Bosque de Matasnos and its land was born more than 5 million years ago, in the Tertiary. But it was only a short time ago, in 1960, when the former landowners decided to clear the interior of the forest to dedicate 4 hectares to what is today our old vineyard and up to 149 hectares to drysoil cereal.
That is when the place changed its name. It was known as ‘the Forest’. The moving and removal of the millions of kilos of wood from the deforestation was carried out by donkeys, which needed dry soil to be able to do their work and this meant working long hours in the high temperatures of summer; because of this extreme work, many of the area’s donkeys died and the neighbours came to call our forest the place of dead donkeys or Bosque de Matasnos.
For us, it is a fundamental objective, a matter of principle, to return our land and forest to its state of health and biodiversity of 60 years ago, before the former owners partially cleared the forest’s interior, which is why our work is based on sustainable agricultural criteria and low impact ecology, where 100% ecological viticulture is the basis but not the only ‘leg’ of our sustainability project.
One of our key tasks is to get back the biodiversity our place once had, when bees pollinated a great variety of plants, benefiting their flowers, just as birds of prey managed and controlled insect and rodent pests, and sheep helped to keep the forest clear.
Today we are beekeepers, eager to return the lost colonies of bees that will guarantee the reversal of the erosion that, without them, has occurred in our floral diversity. With them, and in just a few years, our forest will be very different from how it was.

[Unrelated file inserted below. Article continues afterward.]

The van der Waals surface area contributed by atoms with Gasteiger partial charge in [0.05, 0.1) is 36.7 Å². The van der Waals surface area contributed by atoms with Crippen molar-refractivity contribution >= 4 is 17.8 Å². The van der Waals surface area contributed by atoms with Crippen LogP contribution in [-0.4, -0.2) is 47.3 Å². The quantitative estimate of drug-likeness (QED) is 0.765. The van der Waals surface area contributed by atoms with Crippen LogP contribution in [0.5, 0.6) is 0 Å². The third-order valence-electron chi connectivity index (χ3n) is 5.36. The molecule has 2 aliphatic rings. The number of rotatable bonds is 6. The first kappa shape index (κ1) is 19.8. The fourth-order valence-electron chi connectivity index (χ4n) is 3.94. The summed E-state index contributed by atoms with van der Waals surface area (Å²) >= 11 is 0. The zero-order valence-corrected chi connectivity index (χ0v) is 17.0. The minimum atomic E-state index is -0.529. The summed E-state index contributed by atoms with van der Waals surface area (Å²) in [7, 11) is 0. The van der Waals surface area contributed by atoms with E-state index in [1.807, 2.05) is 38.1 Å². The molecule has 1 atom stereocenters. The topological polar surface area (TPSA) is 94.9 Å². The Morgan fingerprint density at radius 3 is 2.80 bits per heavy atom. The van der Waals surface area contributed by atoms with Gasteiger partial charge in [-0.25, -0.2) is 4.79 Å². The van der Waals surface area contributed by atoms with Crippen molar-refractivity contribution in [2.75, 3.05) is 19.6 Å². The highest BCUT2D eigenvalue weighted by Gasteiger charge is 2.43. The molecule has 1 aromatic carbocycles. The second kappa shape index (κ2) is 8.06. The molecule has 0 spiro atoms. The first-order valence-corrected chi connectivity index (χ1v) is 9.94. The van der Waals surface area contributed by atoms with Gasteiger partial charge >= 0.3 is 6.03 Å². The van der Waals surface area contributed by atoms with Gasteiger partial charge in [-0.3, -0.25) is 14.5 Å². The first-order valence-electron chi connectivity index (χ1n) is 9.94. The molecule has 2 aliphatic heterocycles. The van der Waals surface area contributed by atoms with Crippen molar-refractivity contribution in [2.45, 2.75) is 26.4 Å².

Likewise, we have developed, with the GREFA Foundation, a project to reintroduce indigenous birds of prey into our forest to be able to start the biological fight against insect and rodent pests. The objective is twofold, first to get back those species that left because of the excessive use of rat poison and insecticides and, second, to re-establish the food pyramid and thus prevent the possible use of toxic products to fight pests that may appear in the future.
Not only is our viticulture ecological, all the agriculture that we practise is, giving us the benefit of a better quality of soil and, therefore, of the grapes it produces; everything to get our place back to how it once was, a place without equal.
BMA location: Peñaranda de Duero, Burgos, Spain. Ribera Alta del Duero.
Acreage: 240 hectares. 80 forest, 22 vines, 138 cereal.
Forest of holm, oak, pine and savine juniper over a hundred years old (protected).
Altitude: 950 metres above sea level.
Soil: Sandy clay typical of the Ribera del Duero. Poor in organic material, ideal for producing quality grapes.
Average rainfall: 400 litres/year
Average day/night thermal temperature differences of 20ºC during the growing period.
Fauna: Rabbit, hare, badger, fox, roe deer, wild boar and wolf. Birds of prey and partridge.
57 years old vineyard in 4 hectares.
- 14,2 hectares Tempranillo
- 7,3 hectares Merlot
- 5,2 hectares Malbeq
- 6 hectares Viognier, Verdejo and Chardonnay
TOTAL PLANTED AREA: 32,7 Ha